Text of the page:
Hall, Simon - 'The Death Pictures'
This is a compelling thriller, the momentum of which grows on you as you read it. In addition like his previous book, A POPULAR MURDER, it contains a puzzle central to the plot.
I am often very frustrated by books where you can guess the plot early on; it took me until 30 pages from the end before I had really unpicked the underlying plot, but I did not solve everything. This is a procedural with a difference, as it combines police procedure with that of the TV reporting process. There are some dark notes in the methods of both.
A serial rapist is stalking single mothers in the suburban streets of Portsmouth, assaulting them and leaving a memento behind as he leaves. Police, anxious to stop him, draw in their local crime reporter, Dan Groves, who feeds edited highlights to his ever hungry news editor as well as doing a little sleuthing on the side for his friend DCI Adam Breen. Adam, fuelled by the memory of his raped sister, is willing to go all out to catch the perpetrator and not afraid of cutting a few corners to get him.
More interesting to Dan, however, is the puzzle set by dying artist Joseph McCluskey, a series of ten paintings hiding a mysterious secret; the prize, an original of the last painting, worth thousands. Intrigued by the nature of the artist, whom he interviews at the unveiling of his last picture, he is drawn unwillingly into the riddle along with thousands of others. His fascination is increased by McCluskey's murder and apparent links with the rape scenes. When not reporting the progress of the police, his spare time gets spent surrounded by the ten pictures and chasing red herrings around the locale.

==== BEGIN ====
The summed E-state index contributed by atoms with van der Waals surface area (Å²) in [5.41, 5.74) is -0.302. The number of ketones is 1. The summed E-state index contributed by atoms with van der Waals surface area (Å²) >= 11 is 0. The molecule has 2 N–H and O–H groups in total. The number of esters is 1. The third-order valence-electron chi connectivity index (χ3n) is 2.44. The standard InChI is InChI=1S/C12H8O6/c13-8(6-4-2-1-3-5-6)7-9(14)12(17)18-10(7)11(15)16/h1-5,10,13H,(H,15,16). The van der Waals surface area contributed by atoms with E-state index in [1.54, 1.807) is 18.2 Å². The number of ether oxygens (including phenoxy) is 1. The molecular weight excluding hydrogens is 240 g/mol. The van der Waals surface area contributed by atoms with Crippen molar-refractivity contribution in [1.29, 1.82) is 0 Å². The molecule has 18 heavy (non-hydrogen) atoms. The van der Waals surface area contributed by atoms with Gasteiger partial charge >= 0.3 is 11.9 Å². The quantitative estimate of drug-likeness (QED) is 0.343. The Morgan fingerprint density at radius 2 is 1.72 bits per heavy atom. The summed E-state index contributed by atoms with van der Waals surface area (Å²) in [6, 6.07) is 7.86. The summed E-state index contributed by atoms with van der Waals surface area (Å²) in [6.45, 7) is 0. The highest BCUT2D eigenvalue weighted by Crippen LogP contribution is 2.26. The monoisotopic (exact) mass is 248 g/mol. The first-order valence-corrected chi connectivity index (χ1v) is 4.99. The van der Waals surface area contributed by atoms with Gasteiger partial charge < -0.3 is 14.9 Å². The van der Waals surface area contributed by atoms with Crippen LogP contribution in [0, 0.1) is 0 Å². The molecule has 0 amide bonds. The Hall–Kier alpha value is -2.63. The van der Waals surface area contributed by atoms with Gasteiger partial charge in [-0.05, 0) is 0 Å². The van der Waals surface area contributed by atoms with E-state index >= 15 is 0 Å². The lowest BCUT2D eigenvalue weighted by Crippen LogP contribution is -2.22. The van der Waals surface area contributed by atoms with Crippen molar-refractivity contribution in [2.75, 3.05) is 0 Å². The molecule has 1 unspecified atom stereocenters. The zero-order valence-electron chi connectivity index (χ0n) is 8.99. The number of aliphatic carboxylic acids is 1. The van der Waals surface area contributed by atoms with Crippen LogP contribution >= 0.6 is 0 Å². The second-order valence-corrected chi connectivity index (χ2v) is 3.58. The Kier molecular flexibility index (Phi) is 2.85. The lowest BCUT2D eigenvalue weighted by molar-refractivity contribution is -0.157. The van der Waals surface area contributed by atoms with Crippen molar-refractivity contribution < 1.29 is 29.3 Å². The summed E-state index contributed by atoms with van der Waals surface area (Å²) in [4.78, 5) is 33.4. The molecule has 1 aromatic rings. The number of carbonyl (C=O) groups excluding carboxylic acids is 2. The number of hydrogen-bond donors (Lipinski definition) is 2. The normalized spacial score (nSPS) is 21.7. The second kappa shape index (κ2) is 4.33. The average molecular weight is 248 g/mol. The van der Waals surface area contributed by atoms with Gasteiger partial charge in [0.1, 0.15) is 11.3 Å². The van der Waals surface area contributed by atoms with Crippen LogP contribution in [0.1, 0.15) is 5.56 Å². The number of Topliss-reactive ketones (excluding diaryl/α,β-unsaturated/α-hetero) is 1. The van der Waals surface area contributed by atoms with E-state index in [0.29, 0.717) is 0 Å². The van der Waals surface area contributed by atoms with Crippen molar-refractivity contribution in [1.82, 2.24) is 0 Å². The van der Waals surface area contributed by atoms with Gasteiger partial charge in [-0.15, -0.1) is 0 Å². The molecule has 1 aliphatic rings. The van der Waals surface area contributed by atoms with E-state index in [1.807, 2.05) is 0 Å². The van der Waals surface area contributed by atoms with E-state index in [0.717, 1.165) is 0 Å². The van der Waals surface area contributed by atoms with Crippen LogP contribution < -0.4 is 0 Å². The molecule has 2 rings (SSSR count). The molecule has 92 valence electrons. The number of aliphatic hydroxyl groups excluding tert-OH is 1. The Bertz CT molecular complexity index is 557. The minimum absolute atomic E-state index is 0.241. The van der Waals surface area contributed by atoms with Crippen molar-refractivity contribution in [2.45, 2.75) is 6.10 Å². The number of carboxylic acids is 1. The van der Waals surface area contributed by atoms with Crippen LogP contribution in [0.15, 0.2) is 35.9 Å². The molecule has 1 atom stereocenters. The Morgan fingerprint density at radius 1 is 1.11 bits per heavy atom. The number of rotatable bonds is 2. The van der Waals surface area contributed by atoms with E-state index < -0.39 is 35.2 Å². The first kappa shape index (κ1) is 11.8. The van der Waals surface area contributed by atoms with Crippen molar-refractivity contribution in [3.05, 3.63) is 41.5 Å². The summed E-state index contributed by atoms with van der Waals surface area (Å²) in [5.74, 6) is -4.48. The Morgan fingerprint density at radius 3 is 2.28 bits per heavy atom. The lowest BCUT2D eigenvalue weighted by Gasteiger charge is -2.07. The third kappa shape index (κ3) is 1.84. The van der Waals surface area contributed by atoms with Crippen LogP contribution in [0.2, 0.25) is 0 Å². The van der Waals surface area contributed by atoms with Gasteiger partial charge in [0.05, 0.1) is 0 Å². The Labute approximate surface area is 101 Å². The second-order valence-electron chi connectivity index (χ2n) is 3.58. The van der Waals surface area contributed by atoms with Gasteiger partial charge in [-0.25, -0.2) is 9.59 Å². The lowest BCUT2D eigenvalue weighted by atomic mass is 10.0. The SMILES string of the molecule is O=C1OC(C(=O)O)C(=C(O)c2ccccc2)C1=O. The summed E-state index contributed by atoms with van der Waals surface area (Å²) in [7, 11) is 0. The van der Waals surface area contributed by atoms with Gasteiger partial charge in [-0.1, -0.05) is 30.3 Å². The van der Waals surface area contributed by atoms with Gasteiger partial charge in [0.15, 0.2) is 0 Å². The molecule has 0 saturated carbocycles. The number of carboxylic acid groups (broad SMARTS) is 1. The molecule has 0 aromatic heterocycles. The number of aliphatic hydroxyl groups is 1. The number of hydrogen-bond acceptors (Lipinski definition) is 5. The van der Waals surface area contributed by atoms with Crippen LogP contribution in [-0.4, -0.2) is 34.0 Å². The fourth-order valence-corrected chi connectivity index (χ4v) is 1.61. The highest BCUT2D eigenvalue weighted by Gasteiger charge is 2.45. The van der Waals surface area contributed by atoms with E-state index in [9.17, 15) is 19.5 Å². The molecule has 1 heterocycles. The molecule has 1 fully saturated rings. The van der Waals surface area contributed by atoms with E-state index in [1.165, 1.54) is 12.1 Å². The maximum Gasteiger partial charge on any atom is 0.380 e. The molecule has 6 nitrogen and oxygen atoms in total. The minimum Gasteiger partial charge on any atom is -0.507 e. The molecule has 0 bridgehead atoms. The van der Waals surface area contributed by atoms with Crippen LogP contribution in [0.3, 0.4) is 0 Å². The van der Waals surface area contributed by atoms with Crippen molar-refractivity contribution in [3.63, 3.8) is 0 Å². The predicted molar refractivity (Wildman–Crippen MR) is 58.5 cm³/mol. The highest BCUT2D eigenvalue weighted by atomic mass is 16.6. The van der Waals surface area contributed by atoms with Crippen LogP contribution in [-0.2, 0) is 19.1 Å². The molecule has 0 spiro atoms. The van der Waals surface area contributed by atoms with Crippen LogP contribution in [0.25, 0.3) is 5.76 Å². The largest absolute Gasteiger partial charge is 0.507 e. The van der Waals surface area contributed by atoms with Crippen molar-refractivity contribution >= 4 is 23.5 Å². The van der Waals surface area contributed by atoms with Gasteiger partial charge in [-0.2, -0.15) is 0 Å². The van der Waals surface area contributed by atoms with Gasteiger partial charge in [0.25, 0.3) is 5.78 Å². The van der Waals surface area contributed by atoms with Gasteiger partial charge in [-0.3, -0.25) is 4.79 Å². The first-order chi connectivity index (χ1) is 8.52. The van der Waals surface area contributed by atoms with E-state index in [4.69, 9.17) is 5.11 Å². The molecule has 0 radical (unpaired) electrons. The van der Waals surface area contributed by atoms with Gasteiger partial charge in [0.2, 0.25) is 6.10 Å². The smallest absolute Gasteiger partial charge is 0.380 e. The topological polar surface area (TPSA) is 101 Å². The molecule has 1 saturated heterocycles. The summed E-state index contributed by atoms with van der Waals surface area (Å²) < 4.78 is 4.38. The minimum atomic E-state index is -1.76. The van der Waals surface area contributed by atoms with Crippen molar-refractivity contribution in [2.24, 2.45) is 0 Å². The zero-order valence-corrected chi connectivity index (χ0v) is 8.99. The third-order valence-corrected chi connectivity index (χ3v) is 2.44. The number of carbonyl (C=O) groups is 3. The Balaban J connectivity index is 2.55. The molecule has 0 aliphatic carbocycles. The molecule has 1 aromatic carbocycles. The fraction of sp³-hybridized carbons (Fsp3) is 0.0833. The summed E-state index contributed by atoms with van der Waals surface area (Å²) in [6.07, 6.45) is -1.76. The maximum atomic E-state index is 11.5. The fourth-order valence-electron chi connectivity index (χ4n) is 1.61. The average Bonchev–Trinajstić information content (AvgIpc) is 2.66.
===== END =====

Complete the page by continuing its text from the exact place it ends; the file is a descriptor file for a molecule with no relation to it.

This book has many elements, from the intriguing puzzle concealed within the paintings to the rather sad insight into the plight of fathers' access to children during separation, including that of Adam Breen and his son. Dan, ironically, seems to find a committed relationship with a woman difficult, which contrasts with his apparent ability to interview the rape victims and create sensitive news stories around crime. Adam, on the other hand, lacks the ability to disconnect when it comes to victims and his own staff, which often leaves him little emotional energy with his own family.
A really interesting and challenging read. I spent some time trying to part solve the pictorial puzzle from the descriptions alone, but then gave up and went with the story. I look forward to his next book.
Amanda Brown, England